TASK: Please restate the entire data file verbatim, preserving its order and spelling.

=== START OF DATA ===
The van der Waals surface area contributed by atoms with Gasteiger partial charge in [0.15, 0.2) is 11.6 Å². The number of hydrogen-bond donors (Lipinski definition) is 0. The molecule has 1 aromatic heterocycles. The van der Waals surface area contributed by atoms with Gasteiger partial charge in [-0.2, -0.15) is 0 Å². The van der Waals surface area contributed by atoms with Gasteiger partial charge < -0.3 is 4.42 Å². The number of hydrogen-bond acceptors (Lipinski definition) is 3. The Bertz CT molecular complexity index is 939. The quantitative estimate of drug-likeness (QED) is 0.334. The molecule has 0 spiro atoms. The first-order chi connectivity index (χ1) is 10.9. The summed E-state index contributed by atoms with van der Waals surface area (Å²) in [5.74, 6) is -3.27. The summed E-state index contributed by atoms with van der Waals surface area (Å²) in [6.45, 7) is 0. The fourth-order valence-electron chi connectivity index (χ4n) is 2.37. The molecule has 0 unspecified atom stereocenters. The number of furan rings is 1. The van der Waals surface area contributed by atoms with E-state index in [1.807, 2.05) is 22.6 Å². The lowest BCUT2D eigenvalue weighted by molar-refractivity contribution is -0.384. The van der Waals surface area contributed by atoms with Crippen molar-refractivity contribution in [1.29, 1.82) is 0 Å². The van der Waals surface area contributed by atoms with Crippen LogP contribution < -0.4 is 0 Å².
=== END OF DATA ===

The van der Waals surface area contributed by atoms with Gasteiger partial charge in [0.15, 0.2) is 11.6 Å². The number of hydrogen-bond donors (Lipinski definition) is 0. The molecule has 1 aromatic heterocycles. The van der Waals surface area contributed by atoms with Gasteiger partial charge in [-0.2, -0.15) is 0 Å². The van der Waals surface area contributed by atoms with Gasteiger partial charge < -0.3 is 4.42 Å². The number of hydrogen-bond acceptors (Lipinski definition) is 3. The Bertz CT molecular complexity index is 939. The quantitative estimate of drug-likeness (QED) is 0.334. The molecule has 0 spiro atoms. The first-order chi connectivity index (χ1) is 10.9. The summed E-state index contributed by atoms with van der Waals surface area (Å²) in [5.74, 6) is -3.27. The summed E-state index contributed by atoms with van der Waals surface area (Å²) in [6.45, 7) is 0. The fourth-order valence-electron chi connectivity index (χ4n) is 2.37. The molecule has 0 unspecified atom stereocenters. The number of furan rings is 1. The van der Waals surface area contributed by atoms with E-state index in [1.807, 2.05) is 22.6 Å². The lowest BCUT2D eigenvalue weighted by molar-refractivity contribution is -0.384. The van der Waals surface area contributed by atoms with Crippen molar-refractivity contribution in [1.29, 1.82) is 0 Å². The van der Waals surface area contributed by atoms with Crippen LogP contribution < -0.4 is 0 Å².